The December 16 arrest of well-known Azerbaijani democratization watcher Anar Mammadli has become the latest move in what critics call the Azerbaijani government’s ongoing war against civil activism and political dissent. But where Western democracy activists see the government trampling of civil society, some claim that many Western officials see only gas and oil.
Mammadli, who chairs the Baku-based Center for Election Monitoring and Democracy, documented cases of various violations in this October's presidential election, which brought a third encore for President Ilham Aliyev’s ten-year rule. His criticism of the last election included the post-election crackdown on dissenting media, and was picked up by international news outlets and cited by international watchdogs.
The charges against him, though, are not the usual favorites of drug possession or abuse -- crimes that tend to affect government critics in particular, according to Azerbaijani police -- but charges of tax evasion and an "illegal business activity," RFE/RL reported.
Aliyev's Yeni Azerbaijan Party has slammed Mammadli for supposedly slanderous attacks on the presidential administration and, ironically, for his “authoritarian methods of governance” of his own organization.
Parliament member Jeyhun Osmanli alleged that Mammadli, his office and its sponsors – the American-run National Democratic Institute and the European Commission -- are part of a conspiracy against the Azerbaijani government.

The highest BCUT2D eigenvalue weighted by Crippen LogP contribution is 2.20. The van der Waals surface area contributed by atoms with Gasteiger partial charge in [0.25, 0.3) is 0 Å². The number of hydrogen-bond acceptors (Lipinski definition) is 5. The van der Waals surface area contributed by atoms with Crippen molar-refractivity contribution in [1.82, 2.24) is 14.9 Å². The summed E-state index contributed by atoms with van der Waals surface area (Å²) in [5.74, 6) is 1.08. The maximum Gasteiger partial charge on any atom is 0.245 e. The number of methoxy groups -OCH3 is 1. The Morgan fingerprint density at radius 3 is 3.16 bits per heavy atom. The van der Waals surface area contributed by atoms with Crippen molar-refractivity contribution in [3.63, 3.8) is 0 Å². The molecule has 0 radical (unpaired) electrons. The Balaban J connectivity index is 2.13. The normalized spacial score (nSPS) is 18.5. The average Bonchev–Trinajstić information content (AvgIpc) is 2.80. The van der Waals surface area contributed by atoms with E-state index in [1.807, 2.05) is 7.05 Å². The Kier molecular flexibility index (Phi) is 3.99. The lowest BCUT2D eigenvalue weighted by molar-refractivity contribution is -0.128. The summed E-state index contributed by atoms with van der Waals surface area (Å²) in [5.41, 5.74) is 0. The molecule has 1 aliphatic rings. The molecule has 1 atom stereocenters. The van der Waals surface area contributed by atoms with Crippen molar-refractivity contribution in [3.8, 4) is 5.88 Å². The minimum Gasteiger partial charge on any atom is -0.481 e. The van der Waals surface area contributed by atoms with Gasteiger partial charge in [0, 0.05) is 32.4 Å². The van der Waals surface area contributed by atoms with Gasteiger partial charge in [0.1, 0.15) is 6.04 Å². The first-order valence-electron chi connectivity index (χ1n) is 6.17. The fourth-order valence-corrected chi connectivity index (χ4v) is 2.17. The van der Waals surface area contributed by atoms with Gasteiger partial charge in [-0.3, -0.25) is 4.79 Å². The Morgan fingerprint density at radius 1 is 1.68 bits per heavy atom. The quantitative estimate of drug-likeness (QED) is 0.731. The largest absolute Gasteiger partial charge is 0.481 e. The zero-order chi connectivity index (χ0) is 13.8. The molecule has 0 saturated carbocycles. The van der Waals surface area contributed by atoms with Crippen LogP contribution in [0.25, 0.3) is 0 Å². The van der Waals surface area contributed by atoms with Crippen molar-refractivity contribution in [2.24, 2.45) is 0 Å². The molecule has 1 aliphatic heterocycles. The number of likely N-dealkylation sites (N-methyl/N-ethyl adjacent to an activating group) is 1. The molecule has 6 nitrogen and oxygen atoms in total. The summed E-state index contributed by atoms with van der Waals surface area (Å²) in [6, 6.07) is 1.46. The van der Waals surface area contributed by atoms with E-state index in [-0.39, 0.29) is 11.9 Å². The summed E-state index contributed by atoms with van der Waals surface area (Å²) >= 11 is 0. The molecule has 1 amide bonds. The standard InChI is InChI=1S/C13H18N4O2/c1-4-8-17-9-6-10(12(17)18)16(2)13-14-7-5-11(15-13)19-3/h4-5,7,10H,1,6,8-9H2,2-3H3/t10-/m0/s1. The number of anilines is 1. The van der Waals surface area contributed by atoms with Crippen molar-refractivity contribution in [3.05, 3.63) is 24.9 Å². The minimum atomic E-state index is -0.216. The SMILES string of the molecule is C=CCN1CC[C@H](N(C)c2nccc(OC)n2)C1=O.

International human rights watchdogs long have called for the international community to interfere with the intensified attempts to choke off critical voices in Azerbaijan. And this time was no different.
Human Rights Watch has called on British Foreign Secretary William Hague, who visited Baku on December 17 to initial a deal for the construction of the Trans-Adriatic Pipeline, to raise the issue of these arrests with the Azerbaijani authorities. The EU’s energy commissioner, Günther Oettinger, also was in town for the signing.
A press release from the United Kingdom's Foreign and Commonwealth Office focused only on the gas talks, though added that Foreign Secretary Hague would "discuss a range of issues" with President Aliyev and Azerbaijani Foreign Minister Elmar Mammadyarov. The EU has not yet commented on Mammadli's arrest.
Human-rights activists claim, though, that, if anyone, London would seem to be in a position to pressure Baku to let up on such perceived abuses of freedom of speech. With BP operating oil and gas extraction and export facilities in Azerbaijan, the UK provides roughly 50-percent of the country's foreign investment, argued Amnesty International; a situation that placesprivately owned BP, expected to be the Trans-Adriatic pipeline's largest investor, in a position of some influence.
“[A]fter all he who pays towards the pipeline, should call the tune,” said Allan Hogarth, Amnesty UK’s head for policy and government affairs.